Thursday, 21 April 2016

The Joiner's Arms


I love the photograph above. The rambling old building is the Joiner's Arms Inn and was owned by Campbelltown pioneer Michael Byrne. He held the license from the 1830s to at least the 1860s. He's named as the licensee in an 1867 advertisement for the inn. The ad claimed that the Joiner's Arms is the oldest hotel in Campbelltown.

The Joiner's Arms was weatherboard and was surrounded by ten acres. At one stage it had five bedrooms, three parlours, detached laundry and kitchen, a bar and a taproom.

Where was it? An 1840 map marked the inn on the western side of Queen Street at the southern end of town. However another map drawn in 1842 showed the Joiner's Arms on the corner of the Old Menangle Road and Narellan Road. Emily Cottage occupied this position and it may have been one of the outbuildings on the ten acres around the inn. Further research supports the inn located where the car park for the Campbelltown Catholic Club is next to the grounds surrounding Emily Cottage.

I am unable to determine when the inn was demolished. The date provided for the photograph indicates that it was still standing around 1916.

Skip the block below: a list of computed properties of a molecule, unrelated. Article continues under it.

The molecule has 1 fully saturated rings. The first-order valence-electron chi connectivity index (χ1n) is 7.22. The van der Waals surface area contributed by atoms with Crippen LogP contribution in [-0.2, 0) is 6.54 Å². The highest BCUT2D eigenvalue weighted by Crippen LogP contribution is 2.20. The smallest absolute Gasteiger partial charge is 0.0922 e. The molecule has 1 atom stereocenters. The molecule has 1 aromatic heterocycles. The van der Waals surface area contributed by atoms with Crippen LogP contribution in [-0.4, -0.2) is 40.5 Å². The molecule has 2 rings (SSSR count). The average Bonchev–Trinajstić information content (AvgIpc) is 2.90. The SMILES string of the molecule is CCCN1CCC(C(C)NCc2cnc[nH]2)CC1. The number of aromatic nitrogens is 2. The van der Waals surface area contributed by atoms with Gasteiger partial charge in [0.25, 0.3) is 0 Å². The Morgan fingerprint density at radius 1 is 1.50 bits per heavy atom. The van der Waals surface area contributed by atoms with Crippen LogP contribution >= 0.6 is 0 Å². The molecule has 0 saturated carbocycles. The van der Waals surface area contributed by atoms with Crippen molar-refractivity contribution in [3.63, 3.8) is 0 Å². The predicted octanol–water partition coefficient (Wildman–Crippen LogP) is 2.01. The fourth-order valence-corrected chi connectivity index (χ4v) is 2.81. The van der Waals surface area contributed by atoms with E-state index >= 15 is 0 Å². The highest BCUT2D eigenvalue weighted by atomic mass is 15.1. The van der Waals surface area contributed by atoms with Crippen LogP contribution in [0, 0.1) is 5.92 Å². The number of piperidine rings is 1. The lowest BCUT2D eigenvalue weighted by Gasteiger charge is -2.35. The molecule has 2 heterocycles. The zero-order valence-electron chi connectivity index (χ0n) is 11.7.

The inn, like many of the day, was the location for a number of coronial inquests. One such inquest was for a 17 year old girl who must have lived very near the inn as the newspaper reports of the day give her address as the junction of Menangle (Old Menangle today) Road and Camden Road. In the winter of 1860 Catherine Hackett was burnt to death by her clothes catching fire. She was standing with her back to the fire and after turning suddenly, her clothes came in contact with the fire and instantly ignited. She ran to a neighbouring house where the flames were extinguished, but not before she was dreadfully burned from head to feet. She died about 13 hours later the next morning.

Despite the parents unimaginable grief, I was amazed to read what the coroner had to say about them. The coroner, on request of the jury, was asked to reprimand the father. He not only censured him on this occasion for his conduct but for the "dissolute and improper way in which both he and his wife have for years conducted themselves." The Sydney Morning Herald didn't hold back either by writing that the unfortunate girl was rescued from a life of shame. Certainly appears harsh considering the parents mourning but perhaps it was justified.

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